Translocations in nature management: controversial and essential: controversieel en essentieel

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Habitat loss and fragmentation of (semi)natural habitat are the most
important drivers of ongoing biodiversity loss. Nevertheless nature ma-
nagement generally focuses only on the regulation of abiotic and biotic
processes within habitats. Dispersal between habitats is often neglected,
despite its pivotal role in conservation. Here I show that in a meta-po-
pulation context colonisation is required to counter the local extinction
in habitat patches. The equilibrium between colonisation and extinction
defines the patch occupancy, that is the fraction of the patches occupied
by a species, and both processes. I continue by showing that both proces-
ses (extinction/colonisation) are heavily influenced by the size of the local
populations and the distance between patches. Clearly size and connec-
tivity trade-off: while large areas and populations do not rely so much on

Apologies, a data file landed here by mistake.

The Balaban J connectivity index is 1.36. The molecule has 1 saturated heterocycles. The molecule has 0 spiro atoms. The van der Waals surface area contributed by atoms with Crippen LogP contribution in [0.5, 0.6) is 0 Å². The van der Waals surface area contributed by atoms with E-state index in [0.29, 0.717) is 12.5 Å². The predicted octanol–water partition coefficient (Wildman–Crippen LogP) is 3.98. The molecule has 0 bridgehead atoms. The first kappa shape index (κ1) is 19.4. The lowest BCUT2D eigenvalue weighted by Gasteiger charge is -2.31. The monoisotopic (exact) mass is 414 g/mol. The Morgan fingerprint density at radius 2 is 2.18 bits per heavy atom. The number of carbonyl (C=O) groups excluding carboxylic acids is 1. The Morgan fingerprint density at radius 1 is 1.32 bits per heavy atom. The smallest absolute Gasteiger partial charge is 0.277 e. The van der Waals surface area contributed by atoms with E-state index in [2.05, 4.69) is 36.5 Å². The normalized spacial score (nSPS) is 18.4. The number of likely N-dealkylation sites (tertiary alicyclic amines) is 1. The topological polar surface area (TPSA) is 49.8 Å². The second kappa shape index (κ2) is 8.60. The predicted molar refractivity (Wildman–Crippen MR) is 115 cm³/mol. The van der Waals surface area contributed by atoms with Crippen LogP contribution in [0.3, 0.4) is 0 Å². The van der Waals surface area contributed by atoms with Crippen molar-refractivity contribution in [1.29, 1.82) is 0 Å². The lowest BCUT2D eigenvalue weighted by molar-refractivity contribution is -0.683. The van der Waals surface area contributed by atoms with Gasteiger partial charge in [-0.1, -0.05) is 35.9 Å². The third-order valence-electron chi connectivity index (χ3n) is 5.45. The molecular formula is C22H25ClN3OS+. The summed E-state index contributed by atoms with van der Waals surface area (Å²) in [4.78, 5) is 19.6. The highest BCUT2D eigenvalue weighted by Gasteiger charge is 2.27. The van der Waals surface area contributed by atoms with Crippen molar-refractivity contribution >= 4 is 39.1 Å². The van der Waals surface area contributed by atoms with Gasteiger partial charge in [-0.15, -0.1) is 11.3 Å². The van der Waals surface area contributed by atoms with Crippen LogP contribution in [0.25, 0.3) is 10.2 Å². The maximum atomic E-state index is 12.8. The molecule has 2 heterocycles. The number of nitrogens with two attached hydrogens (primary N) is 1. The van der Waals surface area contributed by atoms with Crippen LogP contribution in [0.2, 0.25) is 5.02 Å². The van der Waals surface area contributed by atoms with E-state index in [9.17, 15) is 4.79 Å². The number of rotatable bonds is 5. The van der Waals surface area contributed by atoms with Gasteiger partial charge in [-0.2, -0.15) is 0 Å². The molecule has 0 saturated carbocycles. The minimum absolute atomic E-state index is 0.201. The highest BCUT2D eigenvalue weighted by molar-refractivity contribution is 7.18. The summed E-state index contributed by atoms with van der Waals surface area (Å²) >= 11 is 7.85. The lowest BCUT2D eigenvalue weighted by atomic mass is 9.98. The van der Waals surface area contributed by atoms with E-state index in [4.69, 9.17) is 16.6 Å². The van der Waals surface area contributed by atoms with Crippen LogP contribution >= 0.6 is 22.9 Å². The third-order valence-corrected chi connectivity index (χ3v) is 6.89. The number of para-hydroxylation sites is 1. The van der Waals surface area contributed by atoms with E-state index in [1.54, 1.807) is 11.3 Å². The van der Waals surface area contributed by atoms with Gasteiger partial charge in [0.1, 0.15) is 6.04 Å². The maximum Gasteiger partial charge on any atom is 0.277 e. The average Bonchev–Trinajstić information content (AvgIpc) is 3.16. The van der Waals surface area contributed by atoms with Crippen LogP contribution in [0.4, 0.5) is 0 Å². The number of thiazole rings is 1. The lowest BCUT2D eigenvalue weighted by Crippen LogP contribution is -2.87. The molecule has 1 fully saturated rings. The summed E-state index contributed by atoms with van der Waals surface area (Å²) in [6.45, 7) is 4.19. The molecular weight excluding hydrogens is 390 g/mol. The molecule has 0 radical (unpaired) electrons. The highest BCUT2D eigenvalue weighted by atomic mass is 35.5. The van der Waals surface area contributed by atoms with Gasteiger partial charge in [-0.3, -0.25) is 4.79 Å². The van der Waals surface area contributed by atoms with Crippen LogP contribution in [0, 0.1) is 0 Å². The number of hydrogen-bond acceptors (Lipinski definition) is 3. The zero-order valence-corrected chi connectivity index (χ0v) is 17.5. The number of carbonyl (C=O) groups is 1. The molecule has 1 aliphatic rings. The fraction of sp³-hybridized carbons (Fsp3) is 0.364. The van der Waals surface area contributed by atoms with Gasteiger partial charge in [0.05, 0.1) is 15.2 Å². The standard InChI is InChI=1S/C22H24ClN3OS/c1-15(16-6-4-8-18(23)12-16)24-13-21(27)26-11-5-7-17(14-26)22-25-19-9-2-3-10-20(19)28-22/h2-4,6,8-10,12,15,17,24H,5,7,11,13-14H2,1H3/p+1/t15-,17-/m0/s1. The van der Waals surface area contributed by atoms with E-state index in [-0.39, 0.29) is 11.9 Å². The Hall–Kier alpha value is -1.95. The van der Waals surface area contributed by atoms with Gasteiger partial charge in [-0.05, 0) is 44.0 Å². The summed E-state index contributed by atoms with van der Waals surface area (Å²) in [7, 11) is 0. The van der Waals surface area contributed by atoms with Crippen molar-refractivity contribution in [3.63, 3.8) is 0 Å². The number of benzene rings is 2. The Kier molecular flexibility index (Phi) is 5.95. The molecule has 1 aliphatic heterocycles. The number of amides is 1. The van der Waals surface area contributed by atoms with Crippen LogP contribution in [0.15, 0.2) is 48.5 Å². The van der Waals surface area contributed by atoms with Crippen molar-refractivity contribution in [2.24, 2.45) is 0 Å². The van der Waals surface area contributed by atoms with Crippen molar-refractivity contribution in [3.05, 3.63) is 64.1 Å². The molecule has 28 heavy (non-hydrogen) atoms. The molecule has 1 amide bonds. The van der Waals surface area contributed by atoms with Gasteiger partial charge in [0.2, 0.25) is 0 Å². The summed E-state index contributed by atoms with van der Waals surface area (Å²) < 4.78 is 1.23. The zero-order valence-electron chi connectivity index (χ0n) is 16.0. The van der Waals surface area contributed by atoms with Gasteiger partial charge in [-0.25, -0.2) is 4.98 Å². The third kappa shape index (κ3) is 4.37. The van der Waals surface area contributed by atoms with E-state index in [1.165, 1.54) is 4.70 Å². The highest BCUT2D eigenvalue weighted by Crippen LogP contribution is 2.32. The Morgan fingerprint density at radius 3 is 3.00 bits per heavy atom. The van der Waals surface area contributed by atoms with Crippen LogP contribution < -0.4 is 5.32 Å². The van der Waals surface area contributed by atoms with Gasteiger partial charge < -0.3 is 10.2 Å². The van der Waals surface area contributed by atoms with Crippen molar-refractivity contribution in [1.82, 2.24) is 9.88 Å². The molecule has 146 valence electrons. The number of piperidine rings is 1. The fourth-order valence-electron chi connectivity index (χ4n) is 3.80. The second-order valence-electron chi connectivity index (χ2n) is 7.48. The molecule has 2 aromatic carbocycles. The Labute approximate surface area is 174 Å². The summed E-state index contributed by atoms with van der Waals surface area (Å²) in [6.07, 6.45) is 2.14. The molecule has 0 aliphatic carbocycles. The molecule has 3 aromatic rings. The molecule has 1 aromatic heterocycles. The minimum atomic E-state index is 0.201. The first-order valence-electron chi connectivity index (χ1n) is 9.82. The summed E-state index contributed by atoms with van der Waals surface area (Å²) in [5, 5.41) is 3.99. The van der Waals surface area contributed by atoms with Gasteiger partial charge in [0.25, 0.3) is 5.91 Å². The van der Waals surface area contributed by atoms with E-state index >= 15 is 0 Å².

connections with other habitat, because extinction risks are relatively low,
small areas and populations need to be well connected to allow for colo-
nisation. In our fragmented landscapes with small and isolated habitat
patches, this is clearly a bottleneck. Finally I discuss the different options
we have to increase dispersal in such fragmented landscapes. Creating
larger habitat and stepping stones between habitat are obviously the only
sustainable options in the long run, but require a strong policy towards
conservation, including clear land-use choices. Anthropogenic dispersal
(translocation of organisms) on the other hand might be required in the
short term to maintain healthy communities and (meta)populations. I
conclude by noting that translocation will not be sufficient to conserve
ecosystems, but it could be an effective measure that buys us time while
we search for sustainable solutions for the biodiversity crisis we are facing.
Translated title of the contributionTranslocations in nature management: controversial and essential
Original languageDutch
Issue number3
Pages (from-to)121-128
Number of pages8
Publication statusPublished - 2017

Thematic list

  • Management


  • biodiversity policy

Free keywords

  • reintroductions


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